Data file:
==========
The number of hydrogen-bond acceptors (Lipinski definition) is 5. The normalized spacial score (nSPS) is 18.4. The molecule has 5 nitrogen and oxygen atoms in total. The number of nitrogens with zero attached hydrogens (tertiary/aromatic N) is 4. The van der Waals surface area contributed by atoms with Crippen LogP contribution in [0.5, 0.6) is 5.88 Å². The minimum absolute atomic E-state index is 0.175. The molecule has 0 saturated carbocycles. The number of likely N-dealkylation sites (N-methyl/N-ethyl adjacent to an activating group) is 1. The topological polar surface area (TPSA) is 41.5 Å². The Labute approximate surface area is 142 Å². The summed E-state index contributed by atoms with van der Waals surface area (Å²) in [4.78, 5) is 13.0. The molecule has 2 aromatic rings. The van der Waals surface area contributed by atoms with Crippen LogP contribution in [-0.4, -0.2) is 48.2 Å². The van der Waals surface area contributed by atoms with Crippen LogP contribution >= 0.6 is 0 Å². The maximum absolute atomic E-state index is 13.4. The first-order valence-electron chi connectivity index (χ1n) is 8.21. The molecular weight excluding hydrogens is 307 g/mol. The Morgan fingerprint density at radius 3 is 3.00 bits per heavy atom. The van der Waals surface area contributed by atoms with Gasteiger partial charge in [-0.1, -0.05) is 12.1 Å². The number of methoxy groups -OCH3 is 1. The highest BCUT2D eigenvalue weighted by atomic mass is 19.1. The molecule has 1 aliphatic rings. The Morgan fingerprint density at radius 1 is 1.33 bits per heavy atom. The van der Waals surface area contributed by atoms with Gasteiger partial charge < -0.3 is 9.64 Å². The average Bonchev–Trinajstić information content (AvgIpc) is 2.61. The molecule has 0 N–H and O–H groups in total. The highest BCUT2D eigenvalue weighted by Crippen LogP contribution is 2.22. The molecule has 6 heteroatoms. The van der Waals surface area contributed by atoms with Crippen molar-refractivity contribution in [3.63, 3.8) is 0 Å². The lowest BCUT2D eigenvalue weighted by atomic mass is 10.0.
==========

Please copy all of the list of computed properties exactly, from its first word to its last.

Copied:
The number of hydrogen-bond acceptors (Lipinski definition) is 5. The normalized spacial score (nSPS) is 18.4. The molecule has 5 nitrogen and oxygen atoms in total. The number of nitrogens with zero attached hydrogens (tertiary/aromatic N) is 4. The van der Waals surface area contributed by atoms with Crippen LogP contribution in [0.5, 0.6) is 5.88 Å². The minimum absolute atomic E-state index is 0.175. The molecule has 0 saturated carbocycles. The number of likely N-dealkylation sites (N-methyl/N-ethyl adjacent to an activating group) is 1. The topological polar surface area (TPSA) is 41.5 Å². The Labute approximate surface area is 142 Å². The summed E-state index contributed by atoms with van der Waals surface area (Å²) in [4.78, 5) is 13.0. The molecule has 2 aromatic rings. The van der Waals surface area contributed by atoms with Crippen LogP contribution in [-0.4, -0.2) is 48.2 Å². The van der Waals surface area contributed by atoms with Crippen LogP contribution >= 0.6 is 0 Å². The maximum absolute atomic E-state index is 13.4. The first-order valence-electron chi connectivity index (χ1n) is 8.21. The molecular weight excluding hydrogens is 307 g/mol. The Morgan fingerprint density at radius 3 is 3.00 bits per heavy atom. The van der Waals surface area contributed by atoms with Gasteiger partial charge in [-0.1, -0.05) is 12.1 Å². The number of methoxy groups -OCH3 is 1. The highest BCUT2D eigenvalue weighted by atomic mass is 19.1. The molecule has 1 aliphatic rings. The Morgan fingerprint density at radius 1 is 1.33 bits per heavy atom. The van der Waals surface area contributed by atoms with Gasteiger partial charge < -0.3 is 9.64 Å². The average Bonchev–Trinajstić information content (AvgIpc) is 2.61. The molecule has 0 N–H and O–H groups in total. The highest BCUT2D eigenvalue weighted by Crippen LogP contribution is 2.22. The molecule has 6 heteroatoms. The van der Waals surface area contributed by atoms with Crippen molar-refractivity contribution in [3.63, 3.8) is 0 Å². The lowest BCUT2D eigenvalue weighted by atomic mass is 10.0.